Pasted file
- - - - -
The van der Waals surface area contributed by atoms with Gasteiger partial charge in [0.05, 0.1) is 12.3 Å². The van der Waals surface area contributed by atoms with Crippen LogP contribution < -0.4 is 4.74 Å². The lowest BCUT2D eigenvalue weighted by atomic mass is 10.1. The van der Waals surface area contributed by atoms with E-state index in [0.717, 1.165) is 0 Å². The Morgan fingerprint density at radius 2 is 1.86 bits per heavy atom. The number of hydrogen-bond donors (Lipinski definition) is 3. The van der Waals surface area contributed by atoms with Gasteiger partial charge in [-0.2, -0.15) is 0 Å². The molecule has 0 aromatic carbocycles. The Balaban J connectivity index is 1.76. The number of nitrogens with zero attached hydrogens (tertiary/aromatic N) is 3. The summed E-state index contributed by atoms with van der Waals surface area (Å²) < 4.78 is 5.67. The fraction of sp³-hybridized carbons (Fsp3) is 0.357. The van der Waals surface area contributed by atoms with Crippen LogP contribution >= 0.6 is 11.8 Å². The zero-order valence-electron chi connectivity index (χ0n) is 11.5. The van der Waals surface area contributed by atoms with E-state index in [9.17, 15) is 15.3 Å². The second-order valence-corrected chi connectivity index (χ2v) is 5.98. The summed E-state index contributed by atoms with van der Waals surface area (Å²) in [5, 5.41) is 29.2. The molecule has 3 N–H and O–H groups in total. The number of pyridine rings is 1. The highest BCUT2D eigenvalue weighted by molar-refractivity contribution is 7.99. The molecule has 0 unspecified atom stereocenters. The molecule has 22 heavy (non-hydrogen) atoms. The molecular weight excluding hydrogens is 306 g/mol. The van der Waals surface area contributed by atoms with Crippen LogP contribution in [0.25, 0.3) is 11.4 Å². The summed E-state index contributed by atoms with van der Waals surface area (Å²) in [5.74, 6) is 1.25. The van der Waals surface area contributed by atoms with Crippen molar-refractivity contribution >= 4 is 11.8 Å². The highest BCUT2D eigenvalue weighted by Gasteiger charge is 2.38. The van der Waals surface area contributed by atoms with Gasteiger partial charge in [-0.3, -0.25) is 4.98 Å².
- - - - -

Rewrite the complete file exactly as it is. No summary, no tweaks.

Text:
The van der Waals surface area contributed by atoms with Gasteiger partial charge in [0.05, 0.1) is 12.3 Å². The van der Waals surface area contributed by atoms with Crippen LogP contribution < -0.4 is 4.74 Å². The lowest BCUT2D eigenvalue weighted by atomic mass is 10.1. The van der Waals surface area contributed by atoms with E-state index in [0.717, 1.165) is 0 Å². The Morgan fingerprint density at radius 2 is 1.86 bits per heavy atom. The number of hydrogen-bond donors (Lipinski definition) is 3. The van der Waals surface area contributed by atoms with Gasteiger partial charge in [-0.2, -0.15) is 0 Å². The molecule has 0 aromatic carbocycles. The Balaban J connectivity index is 1.76. The number of nitrogens with zero attached hydrogens (tertiary/aromatic N) is 3. The summed E-state index contributed by atoms with van der Waals surface area (Å²) < 4.78 is 5.67. The fraction of sp³-hybridized carbons (Fsp3) is 0.357. The van der Waals surface area contributed by atoms with Crippen LogP contribution >= 0.6 is 11.8 Å². The zero-order valence-electron chi connectivity index (χ0n) is 11.5. The van der Waals surface area contributed by atoms with E-state index in [9.17, 15) is 15.3 Å². The second-order valence-corrected chi connectivity index (χ2v) is 5.98. The summed E-state index contributed by atoms with van der Waals surface area (Å²) in [5, 5.41) is 29.2. The molecule has 3 N–H and O–H groups in total. The number of pyridine rings is 1. The highest BCUT2D eigenvalue weighted by molar-refractivity contribution is 7.99. The molecule has 0 unspecified atom stereocenters. The molecule has 22 heavy (non-hydrogen) atoms. The molecular weight excluding hydrogens is 306 g/mol. The van der Waals surface area contributed by atoms with Crippen LogP contribution in [0.25, 0.3) is 11.4 Å². The summed E-state index contributed by atoms with van der Waals surface area (Å²) in [5.74, 6) is 1.25. The van der Waals surface area contributed by atoms with Crippen molar-refractivity contribution >= 4 is 11.8 Å². The highest BCUT2D eigenvalue weighted by Gasteiger charge is 2.38. The van der Waals surface area contributed by atoms with Gasteiger partial charge in [-0.3, -0.25) is 4.98 Å².